Friday, February 15, 2013

Breaking Time-Reversal Symmetry Reduces Thermodynamic Efficiency

This was reported a few days ago, but I've only had a chance to read it recently. It is an interesting calculation for the thermodynamic efficiency of a thermoelectric engine in the presence of an external magnetic field, thereby breaking the time-reversal symmetry.

In this spirit, Kay Brandner at the University of Stuttgart, Germany, and colleagues report in Physical Review Letters their calculated efficiency of a simple thermoelectric device that converts heat to electrical current (Fig. 1). They show that when the device operates in an external magnetic field—a condition that breaks time-reversal symmetry for the motion of electrons—the efficiency is significantly lower than previous studies predicted. The lower bound on efficiency occurs, they argue, because in addition to the requirement that entropy be greater than or equal to zero, charge must be conserved—a point that was missed in earlier work. Their findings improve our understanding of thermoelectric efficiency and may one day influence the design of thermoelectric devices for real-world applications.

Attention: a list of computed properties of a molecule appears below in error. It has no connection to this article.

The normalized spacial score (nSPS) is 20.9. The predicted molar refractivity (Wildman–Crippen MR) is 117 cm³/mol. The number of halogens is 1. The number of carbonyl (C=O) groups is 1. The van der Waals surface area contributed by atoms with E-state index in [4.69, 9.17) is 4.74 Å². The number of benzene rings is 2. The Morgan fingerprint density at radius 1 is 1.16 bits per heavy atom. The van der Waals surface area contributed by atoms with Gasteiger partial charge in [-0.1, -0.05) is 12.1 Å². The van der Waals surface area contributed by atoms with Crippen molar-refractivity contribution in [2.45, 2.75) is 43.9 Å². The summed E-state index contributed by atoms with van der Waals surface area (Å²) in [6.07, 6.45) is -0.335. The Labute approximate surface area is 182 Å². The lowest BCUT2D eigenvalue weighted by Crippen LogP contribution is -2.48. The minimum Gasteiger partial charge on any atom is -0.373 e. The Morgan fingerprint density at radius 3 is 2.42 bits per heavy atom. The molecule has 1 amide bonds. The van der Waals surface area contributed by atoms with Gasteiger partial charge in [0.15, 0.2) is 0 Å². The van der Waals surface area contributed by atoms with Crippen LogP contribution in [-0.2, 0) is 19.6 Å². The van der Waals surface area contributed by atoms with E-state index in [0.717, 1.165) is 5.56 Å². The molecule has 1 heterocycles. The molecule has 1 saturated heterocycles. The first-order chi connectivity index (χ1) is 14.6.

The rest of the article has a very good detail on why this is such an important study. You also get a free copy of the paper in the link.


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